Statement on Yemen by Dr Ahmed Al-Mandhari, WHO Regional Director for the Eastern Mediterranean [EN/AR]


Cairo, 8 November 2018 – The current violence in Al Hudaydah is placing tens of thousands of already vulnerable people at risk, and preventing WHO from reaching them with the help they urgently need. The violence, now in close proximity to the area hospitals, is affecting the movement and safety of health staff, patients and ambulances, as well as the functionality of health facilities, leaving hundreds without access to treatment.

With only 50% of health facilities functioning across the country and no doctors in 18% of districts in Yemen, we cannot afford for one more health worker to lose their life, or one more hospital to go out of service. In Hudaydah city, the hospitals are closest to the frontlines, which is alarming and is jeopardizing the lives of health care workers and patients alike.

Increased fighting is also affecting the port of Al Hudaydah, through which 85% of the country’s food supplies are normally imported. The people of Yemen are already on the brink of famine, with 1.8 million children under five and 1.1 million pregnant or breastfeeding women acutely malnourished. More than 400,000 severely acutely malnourished children rely on urgent and accessible medical care to stay alive.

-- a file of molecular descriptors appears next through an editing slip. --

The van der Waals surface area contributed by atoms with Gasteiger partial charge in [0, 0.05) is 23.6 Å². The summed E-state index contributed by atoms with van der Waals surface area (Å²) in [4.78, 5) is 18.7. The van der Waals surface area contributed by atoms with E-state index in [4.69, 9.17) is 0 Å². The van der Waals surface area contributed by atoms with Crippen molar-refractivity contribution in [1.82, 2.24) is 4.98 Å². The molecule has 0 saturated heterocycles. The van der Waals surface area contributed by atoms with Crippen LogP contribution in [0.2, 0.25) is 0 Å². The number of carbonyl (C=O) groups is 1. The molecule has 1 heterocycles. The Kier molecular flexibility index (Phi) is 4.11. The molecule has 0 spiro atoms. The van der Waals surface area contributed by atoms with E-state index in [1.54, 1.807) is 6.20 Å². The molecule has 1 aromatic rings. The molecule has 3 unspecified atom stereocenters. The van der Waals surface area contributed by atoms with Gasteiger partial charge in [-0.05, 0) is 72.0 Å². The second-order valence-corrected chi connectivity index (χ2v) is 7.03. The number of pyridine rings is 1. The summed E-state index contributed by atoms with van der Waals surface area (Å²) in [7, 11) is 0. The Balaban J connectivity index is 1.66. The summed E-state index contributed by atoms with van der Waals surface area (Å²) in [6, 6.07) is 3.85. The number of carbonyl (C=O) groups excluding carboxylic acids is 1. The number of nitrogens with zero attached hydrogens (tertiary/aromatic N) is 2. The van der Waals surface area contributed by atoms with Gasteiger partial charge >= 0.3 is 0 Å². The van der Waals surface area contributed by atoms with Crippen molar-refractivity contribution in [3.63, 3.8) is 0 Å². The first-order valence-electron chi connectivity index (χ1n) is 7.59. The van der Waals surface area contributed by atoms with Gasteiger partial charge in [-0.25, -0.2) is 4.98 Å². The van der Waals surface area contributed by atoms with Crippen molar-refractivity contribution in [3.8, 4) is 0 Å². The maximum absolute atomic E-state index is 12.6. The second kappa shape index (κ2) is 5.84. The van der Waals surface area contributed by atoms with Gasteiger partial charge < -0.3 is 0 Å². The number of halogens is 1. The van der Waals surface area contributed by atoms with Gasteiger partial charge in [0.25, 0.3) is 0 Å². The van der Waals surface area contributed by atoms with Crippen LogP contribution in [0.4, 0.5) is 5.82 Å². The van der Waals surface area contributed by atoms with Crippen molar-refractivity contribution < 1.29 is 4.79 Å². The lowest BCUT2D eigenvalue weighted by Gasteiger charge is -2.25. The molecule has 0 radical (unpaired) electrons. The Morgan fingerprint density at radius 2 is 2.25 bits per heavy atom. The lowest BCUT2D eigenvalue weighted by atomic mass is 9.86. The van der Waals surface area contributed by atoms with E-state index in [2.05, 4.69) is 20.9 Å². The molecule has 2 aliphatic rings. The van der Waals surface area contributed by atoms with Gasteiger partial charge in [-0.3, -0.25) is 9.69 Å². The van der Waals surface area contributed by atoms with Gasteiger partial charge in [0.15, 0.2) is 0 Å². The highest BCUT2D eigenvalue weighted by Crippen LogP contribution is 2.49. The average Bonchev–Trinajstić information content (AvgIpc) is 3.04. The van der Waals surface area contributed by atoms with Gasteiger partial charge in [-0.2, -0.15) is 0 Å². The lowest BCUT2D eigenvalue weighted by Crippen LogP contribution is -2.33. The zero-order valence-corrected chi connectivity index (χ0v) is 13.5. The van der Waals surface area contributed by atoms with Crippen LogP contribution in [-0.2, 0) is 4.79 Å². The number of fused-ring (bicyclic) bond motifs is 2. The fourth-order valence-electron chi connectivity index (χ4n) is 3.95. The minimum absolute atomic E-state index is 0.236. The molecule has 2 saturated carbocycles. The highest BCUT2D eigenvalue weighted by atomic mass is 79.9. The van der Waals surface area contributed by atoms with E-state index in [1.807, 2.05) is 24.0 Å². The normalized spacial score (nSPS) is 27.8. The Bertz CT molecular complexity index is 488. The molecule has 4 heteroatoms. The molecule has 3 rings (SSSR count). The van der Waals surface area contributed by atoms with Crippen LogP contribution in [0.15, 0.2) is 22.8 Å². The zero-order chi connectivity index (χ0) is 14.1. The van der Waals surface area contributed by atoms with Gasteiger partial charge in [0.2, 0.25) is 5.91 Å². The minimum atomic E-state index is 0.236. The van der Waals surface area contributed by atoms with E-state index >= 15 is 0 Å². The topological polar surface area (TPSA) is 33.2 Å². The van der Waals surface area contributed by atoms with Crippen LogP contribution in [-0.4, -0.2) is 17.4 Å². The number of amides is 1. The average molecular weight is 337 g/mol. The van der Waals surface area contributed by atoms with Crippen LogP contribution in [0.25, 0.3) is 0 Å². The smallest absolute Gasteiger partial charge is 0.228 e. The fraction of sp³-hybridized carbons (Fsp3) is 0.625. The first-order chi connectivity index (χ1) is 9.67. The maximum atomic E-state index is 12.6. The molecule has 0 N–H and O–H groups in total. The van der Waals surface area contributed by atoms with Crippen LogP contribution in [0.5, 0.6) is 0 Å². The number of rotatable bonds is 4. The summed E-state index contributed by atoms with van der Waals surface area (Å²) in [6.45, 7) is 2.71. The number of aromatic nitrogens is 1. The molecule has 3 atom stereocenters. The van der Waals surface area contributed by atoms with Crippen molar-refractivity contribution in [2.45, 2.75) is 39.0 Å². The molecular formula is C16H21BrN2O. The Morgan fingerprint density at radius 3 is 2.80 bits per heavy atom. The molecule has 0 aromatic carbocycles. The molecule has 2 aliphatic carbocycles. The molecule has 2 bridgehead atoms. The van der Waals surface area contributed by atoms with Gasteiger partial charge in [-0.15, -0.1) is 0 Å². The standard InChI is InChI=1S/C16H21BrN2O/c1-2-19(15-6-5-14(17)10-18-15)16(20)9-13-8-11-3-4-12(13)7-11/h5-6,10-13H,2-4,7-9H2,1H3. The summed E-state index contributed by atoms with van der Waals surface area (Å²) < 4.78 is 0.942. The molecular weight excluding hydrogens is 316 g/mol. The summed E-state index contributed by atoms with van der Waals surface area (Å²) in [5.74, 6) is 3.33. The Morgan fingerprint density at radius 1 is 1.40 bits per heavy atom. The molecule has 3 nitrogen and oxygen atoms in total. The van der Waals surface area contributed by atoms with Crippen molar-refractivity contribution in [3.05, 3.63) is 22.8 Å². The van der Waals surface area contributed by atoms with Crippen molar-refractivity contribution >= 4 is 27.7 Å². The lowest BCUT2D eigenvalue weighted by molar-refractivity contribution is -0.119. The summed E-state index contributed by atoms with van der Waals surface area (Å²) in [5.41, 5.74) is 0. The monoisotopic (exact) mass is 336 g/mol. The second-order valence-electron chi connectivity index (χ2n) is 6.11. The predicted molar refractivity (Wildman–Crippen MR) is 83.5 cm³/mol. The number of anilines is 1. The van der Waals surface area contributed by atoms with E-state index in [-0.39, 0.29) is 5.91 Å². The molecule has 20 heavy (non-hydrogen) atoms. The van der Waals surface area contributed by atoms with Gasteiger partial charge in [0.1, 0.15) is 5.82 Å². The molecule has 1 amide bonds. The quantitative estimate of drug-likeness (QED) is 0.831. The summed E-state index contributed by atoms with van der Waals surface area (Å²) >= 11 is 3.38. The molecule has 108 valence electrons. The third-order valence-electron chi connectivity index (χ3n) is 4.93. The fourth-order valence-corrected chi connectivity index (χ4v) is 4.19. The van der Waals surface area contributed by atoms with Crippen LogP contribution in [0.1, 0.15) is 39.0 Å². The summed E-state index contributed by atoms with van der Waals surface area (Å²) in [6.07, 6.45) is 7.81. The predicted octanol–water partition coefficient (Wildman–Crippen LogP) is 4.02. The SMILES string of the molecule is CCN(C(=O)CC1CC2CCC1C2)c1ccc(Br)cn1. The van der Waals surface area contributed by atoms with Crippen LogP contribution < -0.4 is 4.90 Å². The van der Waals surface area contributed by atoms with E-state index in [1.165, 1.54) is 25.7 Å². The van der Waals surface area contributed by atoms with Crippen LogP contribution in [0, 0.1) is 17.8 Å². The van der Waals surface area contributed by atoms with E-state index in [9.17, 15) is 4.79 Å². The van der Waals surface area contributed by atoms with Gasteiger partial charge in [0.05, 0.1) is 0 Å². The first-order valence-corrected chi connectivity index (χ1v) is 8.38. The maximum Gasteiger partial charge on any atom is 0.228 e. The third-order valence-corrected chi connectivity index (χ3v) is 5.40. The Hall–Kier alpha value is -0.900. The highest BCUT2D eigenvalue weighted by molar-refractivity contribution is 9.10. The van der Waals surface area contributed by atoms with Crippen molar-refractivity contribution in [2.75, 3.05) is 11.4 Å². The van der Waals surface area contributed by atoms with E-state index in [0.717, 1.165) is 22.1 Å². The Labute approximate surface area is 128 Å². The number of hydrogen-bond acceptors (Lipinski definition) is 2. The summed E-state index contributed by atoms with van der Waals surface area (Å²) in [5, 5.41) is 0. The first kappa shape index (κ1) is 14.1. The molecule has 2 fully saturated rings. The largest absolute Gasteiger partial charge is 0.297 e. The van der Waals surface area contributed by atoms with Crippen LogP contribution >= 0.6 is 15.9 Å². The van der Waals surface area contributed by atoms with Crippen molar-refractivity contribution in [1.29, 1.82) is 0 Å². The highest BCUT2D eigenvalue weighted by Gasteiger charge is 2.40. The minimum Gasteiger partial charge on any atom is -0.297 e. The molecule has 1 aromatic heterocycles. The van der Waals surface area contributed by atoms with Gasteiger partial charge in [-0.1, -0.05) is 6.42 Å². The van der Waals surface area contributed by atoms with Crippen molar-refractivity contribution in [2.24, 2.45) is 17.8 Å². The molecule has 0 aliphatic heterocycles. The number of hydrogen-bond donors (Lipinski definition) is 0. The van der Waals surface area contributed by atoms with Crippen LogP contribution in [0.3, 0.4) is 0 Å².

As the immune systems of millions of Yemenis fail due to hunger, thousands are dying of malnutrition, cholera and other diseases. People living in Al Hudaydah are some of the worst hit, with the highest rates of cholera reported since the beginning of the outbreak.

WHO supports 269 health facilities in the country. We have established 51 therapeutic feeding centres in 17 governorates to provide life-saving treatment for severely malnourished children with medical complications, and 72 diarrhoeal treatment centres and 25 oral rehydration centres for the treatment of cholera and other diarrhoeal diseases.

The people of Yemen are victims of this tragic, man-made crisis. Many have died due to the violence, some directly but most as the result of restricted access to health care, causing deaths that are normally preventable.

As the conflict rages, I urge all parties to the conflict to respect their legal obligations under International Humanitarian Law to ensure the protection of health workers, patients, health facilities, ambulances and communities, and to facilitate humanitarian access to areas where people need our help the most.